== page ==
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  2. 2. M Tucker 2:19 pm 04/14/2014

    “Since Copernicus laid out the mechanical circumstances of our heliocentric solar system, and proposed that the universe has no single center…”

    Really? Copernicus “proposed that the universe has no single center?” Copernicus was considering the whole universe? How much of the universe was Copernicus aware of?

    Let’s suppose the “universe has no single center” idea was developed over several hundred years by many astronomers… “This idea is exceedingly important, and has helped science make tremendous progress.” This statement needs supporting evidence otherwise it is a throw away statement that I am tempted to chalk up to hyperbole.

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  3. 3. Caleb A. Scharf in reply to Caleb A. Scharf 3:12 pm 04/14/2014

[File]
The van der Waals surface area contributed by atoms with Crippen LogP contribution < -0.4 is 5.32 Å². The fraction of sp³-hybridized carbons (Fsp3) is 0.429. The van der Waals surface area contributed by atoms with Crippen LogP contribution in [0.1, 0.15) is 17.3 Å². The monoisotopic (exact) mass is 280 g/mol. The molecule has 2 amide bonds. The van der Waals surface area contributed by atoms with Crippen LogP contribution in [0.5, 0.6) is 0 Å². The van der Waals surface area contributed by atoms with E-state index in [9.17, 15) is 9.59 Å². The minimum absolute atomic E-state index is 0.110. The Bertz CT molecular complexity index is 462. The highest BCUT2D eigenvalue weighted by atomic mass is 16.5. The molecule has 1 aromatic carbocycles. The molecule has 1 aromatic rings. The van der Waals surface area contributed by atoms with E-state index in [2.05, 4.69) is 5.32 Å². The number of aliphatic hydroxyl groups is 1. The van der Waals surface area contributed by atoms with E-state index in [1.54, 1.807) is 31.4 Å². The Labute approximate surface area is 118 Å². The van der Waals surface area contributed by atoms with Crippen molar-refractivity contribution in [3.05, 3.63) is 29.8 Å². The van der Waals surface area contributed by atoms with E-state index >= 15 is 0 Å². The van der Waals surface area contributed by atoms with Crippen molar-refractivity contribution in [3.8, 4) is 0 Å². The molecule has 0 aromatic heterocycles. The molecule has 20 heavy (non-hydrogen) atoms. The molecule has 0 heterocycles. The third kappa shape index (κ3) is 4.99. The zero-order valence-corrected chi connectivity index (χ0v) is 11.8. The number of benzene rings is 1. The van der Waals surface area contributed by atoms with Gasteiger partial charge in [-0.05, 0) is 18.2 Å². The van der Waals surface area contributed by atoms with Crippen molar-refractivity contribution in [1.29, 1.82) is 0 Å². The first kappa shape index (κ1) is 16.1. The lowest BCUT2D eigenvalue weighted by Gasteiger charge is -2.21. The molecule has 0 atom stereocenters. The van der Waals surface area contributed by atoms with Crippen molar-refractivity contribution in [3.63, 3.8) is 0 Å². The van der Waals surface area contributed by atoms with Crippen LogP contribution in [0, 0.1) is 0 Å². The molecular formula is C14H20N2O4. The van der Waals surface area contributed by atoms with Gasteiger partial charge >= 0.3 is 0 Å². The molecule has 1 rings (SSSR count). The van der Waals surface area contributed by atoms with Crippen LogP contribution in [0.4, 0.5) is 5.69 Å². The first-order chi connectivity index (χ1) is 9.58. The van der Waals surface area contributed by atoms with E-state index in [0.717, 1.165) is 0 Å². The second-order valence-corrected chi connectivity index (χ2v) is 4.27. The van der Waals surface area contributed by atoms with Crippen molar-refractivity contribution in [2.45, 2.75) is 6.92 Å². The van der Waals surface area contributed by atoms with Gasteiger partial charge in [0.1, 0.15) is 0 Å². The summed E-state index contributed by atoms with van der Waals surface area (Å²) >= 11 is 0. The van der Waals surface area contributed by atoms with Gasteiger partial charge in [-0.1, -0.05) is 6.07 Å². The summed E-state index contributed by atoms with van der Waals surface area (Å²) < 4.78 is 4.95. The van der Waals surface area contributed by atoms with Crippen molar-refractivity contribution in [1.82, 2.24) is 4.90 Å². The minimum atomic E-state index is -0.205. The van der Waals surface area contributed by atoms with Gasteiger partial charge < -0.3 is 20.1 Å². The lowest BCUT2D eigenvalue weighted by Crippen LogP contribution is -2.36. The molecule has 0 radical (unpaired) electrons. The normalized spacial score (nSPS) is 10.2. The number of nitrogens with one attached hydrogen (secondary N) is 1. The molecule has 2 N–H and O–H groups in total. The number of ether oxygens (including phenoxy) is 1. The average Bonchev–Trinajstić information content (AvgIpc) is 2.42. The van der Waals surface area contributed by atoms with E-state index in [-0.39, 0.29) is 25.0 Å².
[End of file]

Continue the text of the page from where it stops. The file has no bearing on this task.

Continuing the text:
@mtucker707 – yes, this is in fact one of the ‘axioms’ that Copernicus laid out in his Commentariolus around the year 1514 (there were 7 in total). Of course, what he thought of as ‘the universe’ was different than what we associate the word with today, but the core of the idea, the full displacement of the Earth from the center of anything was profound. As for the progress this enabled – it was part of a dramatic shift of thought, remember at this point in history the nature of something like mathematical physics was very different, we barely used ‘equations’. The idea of mediocrity was critical, and it carried through to modern cosmology, allowing Einstein and other to justify applying physics like general relativity to the whole universe. It also helped people like Galileo to come up with the concept of relative motion (yes, long before Einstein).